jay2327 · 1 week ago
Shit guys, you have all opened my eyes to so many possibilities and suggestions. Thanks times a million!
silvermyth · 1 week ago
always be drawing. Bring a pencil everywhere. Draw on napkins. Draw on used receipts. Keep a sketchbook and draw the crappiest drawings in it. If you’re bad at something, draw it until you’re good at it. Use references. Memorise how things look like, their parts. Figure out how shadows work. Learn proportions and how to bend them and have it still look ok. Use the eraser but don’t rely on it. Put dates on your art so you can see how far you’ve come.
funkmasterrex · 1 week ago
@silvermyth Unless it's uber important, I'd say just throw the eraser away or find a different way to fix the problem. I hate erasers.... they only clear up like 90% of it, you can still see the mark. Now... as a blending tool between colored pencils, that's different.
But while sketching for sketching's sake? screw the eraser.
@guest_ left handed; none of that shit worked because the teachers I had couldn't flip it. Drafting vs drawing because of a straight line? Hardly. A lot of stuff i've drawn starts with just blocking things off into 9's, establishing a horizon, and then skeleton outlines, pretty much all of which need a ruler. I don't get into the circles much, I rarely need a perfect circle/sphere... even when illustrating the sun; I used the negative space and color into the sun so the white is the brightness instead. That lesson took me a good 4 years lol.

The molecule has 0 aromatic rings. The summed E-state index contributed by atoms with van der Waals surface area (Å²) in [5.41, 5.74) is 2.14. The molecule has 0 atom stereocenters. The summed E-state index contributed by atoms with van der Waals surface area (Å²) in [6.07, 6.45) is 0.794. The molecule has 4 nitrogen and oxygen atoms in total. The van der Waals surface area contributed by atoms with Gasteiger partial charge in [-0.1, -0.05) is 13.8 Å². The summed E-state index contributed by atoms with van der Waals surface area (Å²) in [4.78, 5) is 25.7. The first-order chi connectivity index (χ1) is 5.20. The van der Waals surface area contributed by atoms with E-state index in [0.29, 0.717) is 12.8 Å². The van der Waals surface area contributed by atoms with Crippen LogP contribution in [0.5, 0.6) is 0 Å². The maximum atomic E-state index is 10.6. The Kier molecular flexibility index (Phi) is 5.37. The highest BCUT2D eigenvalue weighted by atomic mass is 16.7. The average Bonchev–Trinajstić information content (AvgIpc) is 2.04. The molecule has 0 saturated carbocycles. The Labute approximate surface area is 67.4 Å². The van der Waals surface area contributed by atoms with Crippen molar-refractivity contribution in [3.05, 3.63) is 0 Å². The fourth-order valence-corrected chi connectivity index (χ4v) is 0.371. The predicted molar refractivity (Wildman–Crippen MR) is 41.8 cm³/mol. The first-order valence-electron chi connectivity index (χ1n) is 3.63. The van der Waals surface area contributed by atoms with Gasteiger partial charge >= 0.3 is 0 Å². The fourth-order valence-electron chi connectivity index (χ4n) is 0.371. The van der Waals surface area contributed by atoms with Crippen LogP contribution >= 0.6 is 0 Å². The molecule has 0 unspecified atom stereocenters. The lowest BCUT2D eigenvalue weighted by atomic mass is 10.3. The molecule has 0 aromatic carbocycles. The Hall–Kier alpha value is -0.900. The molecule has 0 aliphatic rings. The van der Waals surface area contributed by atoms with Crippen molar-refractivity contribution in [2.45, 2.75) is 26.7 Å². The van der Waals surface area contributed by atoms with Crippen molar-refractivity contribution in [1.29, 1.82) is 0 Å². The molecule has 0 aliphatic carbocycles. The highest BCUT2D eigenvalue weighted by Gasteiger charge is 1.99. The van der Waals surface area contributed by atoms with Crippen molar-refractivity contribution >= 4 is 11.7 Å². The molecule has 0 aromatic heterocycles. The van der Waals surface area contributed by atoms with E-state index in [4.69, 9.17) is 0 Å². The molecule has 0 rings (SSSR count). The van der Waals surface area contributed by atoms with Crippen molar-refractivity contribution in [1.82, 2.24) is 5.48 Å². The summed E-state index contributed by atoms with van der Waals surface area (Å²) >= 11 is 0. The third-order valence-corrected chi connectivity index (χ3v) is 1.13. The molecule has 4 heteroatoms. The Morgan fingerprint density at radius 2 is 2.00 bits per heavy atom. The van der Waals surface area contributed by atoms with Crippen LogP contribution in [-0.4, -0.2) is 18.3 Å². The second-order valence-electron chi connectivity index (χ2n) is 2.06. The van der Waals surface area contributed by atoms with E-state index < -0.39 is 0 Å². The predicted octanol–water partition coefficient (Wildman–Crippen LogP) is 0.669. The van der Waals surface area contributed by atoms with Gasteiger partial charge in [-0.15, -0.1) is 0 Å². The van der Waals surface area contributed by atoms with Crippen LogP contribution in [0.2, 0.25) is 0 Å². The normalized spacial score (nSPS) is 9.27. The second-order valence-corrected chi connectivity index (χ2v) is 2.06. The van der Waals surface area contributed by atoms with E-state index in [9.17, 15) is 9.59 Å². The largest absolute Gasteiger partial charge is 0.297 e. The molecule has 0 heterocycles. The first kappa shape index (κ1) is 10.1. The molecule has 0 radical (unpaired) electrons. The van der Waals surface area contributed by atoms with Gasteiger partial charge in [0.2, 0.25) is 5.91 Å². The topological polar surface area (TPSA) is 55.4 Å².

guest_ · 1 week ago
@funkmasterrex Lol. I’m not questioning what works for you, and I’m not saying using a ruler makes it drafting. I’m saying that there are all kinds of tools to help, but at some point it comes down to what you can do. Style plays a big part as does medium and subject- but the fundamentals of drawing are lines and shapes. People learn lots of ways. I didn’t learn the fundamentals to start. I learned how to copy things I saw, then what looked “right” or “wrong” in my drawings by trial and error. People can play piano or guitar beautifully without ever learning to read sheet music, they can use tabs or anything that works including by ear. If someone asked me how to learn to play piano though- I’d tell them to learn sheet music and basic theory.
guest_ · 1 week ago
But most of all I’d tell them to do whatever works for them, keep playing and practicing, but not get burnt out
xvarnah · 1 week ago
@jay2327 glad we could help :) hopefully it wasn't too much information all at once.
Though, obviously if you need more clarification, it seems there's a small army of people ready and willing to offer help.
There's also some channels on YouTube that can be quite helpful in whatever medium/style/technique you choose
funkmasterrex · 1 week ago
no doubt with the piano metaphor... I was just critiquing one minor point you made bro, otherwise, spot on.
silvermyth · 1 week ago
@funkmasterrex You probably don’t have a great eraser, or draw too hard. Those high polymer ones work great as well as the ones that can be formed with the hand.
funkmasterrex · 1 week ago
maybe... part of it is also my choice of paper i'd imagine. Either way, practicing a few times before something is still a good idea imo. You remember that Carnotaurus I posted? I'm still trying to figure out his eye and teeth... it's been months and I'm tempted to just paint over it now.
xvarnah · 1 week ago
"Art is never finished - only abandoned" - Leonardo Da Vinci
funkmasterrex · 1 week ago
Leo can suck it XD
xvarnah · 1 week ago
@funkmasterrex given how long he's been dead, the probability of him having lips anymore seems rather low
funkmasterrex · 1 week ago
fine he can dust it.
silvermyth · 1 week ago
Eat the dust